can be played next, is the sole reason for the age determination. Younger
players with more gaming experience should be able to participate.
Scoring the Iron Giant

and Components

art is done by Stephen Gibson and they give it a light-hearted look. The art
makes the game look as fun as it played.
components are also nice and should hold up against continual play.

  • Multiple
    levels of strategy, during play and for earning the money for the end game.

  • The
    look on the shelf can be deceiving to the required strategy.

rule book describes a World Expansion so you can expand your menu. There is
also a Game Recipe Book which includes 6 variants and “an actual burger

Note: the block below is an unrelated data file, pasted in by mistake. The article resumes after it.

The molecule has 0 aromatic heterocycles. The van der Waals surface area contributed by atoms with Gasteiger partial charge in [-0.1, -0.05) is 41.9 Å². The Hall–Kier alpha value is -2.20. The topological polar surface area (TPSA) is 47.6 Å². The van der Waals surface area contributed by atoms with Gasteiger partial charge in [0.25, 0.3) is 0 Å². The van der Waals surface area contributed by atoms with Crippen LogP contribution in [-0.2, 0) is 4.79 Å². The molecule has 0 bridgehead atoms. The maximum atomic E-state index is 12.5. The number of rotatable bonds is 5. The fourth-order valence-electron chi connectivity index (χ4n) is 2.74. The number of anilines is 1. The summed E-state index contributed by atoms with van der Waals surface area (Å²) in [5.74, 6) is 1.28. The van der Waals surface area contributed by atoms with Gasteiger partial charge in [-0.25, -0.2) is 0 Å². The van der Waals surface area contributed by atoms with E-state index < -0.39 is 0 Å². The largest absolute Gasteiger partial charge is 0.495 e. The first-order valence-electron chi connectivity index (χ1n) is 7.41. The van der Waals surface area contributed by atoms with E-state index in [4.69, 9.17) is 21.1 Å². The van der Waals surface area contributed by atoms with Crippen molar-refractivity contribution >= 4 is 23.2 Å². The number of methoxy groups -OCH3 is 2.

the international gamers, the credits show Burger Up is printed in 14 languages.
had 5 players at the table for Burger Up, so I watched and took notes while
others played the first game. I’m looking forward to getting my grill dirty and
taking them on to see who the better line cook is.

Who Like
  • Food
    based games
  • Head-to-head
    competition games

Check out Burger Up on

Daniel Yocom – Reviewer

Daniel Yocom does geeky things by night because his day job won’t let him. This dates back to the 1960s through games, books, movies, and stranger things better shared in small groups. He’s written hundreds of articles about these topics for his own blog, other websites, and magazines along with stories, after extensive research. His research includes attending conventions, sharing on panels and presentations, and road-tripping with his wife. Join in the geeky fun at guildmastergaming@blogspot.com.

See Daniel’s reviews HERE.